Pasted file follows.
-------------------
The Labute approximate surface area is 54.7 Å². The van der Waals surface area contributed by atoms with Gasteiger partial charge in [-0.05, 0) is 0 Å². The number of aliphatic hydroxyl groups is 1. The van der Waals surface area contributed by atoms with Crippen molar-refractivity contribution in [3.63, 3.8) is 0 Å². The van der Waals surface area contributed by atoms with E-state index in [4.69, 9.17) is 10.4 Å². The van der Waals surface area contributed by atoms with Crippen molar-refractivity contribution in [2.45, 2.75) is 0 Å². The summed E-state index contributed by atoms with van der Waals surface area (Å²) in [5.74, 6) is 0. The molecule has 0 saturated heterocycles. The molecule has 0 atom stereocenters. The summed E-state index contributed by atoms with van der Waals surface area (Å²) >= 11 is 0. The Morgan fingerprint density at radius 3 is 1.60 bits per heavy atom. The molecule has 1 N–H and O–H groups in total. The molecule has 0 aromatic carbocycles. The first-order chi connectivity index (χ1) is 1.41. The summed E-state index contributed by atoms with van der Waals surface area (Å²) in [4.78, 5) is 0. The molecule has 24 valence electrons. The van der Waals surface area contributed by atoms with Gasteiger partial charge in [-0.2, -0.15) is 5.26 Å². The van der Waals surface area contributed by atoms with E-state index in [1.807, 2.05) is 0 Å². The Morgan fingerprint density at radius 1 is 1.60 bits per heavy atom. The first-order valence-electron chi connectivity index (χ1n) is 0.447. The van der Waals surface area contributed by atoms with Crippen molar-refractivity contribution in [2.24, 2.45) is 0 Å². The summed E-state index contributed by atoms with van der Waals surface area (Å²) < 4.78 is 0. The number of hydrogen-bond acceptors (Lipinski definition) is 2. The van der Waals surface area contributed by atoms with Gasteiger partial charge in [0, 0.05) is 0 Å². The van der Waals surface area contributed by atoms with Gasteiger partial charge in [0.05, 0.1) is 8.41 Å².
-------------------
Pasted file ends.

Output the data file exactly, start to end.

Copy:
The Labute approximate surface area is 54.7 Å². The van der Waals surface area contributed by atoms with Gasteiger partial charge in [-0.05, 0) is 0 Å². The number of aliphatic hydroxyl groups is 1. The van der Waals surface area contributed by atoms with Crippen molar-refractivity contribution in [3.63, 3.8) is 0 Å². The van der Waals surface area contributed by atoms with E-state index in [4.69, 9.17) is 10.4 Å². The van der Waals surface area contributed by atoms with Crippen molar-refractivity contribution in [2.45, 2.75) is 0 Å². The summed E-state index contributed by atoms with van der Waals surface area (Å²) in [5.74, 6) is 0. The molecule has 0 saturated heterocycles. The molecule has 0 atom stereocenters. The summed E-state index contributed by atoms with van der Waals surface area (Å²) >= 11 is 0. The Morgan fingerprint density at radius 3 is 1.60 bits per heavy atom. The molecule has 1 N–H and O–H groups in total. The molecule has 0 aromatic carbocycles. The first-order chi connectivity index (χ1) is 1.41. The summed E-state index contributed by atoms with van der Waals surface area (Å²) in [4.78, 5) is 0. The molecule has 24 valence electrons. The van der Waals surface area contributed by atoms with Gasteiger partial charge in [-0.2, -0.15) is 5.26 Å². The van der Waals surface area contributed by atoms with E-state index in [1.807, 2.05) is 0 Å². The Morgan fingerprint density at radius 1 is 1.60 bits per heavy atom. The first-order valence-electron chi connectivity index (χ1n) is 0.447. The van der Waals surface area contributed by atoms with Crippen molar-refractivity contribution in [2.24, 2.45) is 0 Å². The summed E-state index contributed by atoms with van der Waals surface area (Å²) < 4.78 is 0. The number of hydrogen-bond acceptors (Lipinski definition) is 2. The van der Waals surface area contributed by atoms with Gasteiger partial charge in [0, 0.05) is 0 Å². The van der Waals surface area contributed by atoms with Gasteiger partial charge in [0.05, 0.1) is 8.41 Å².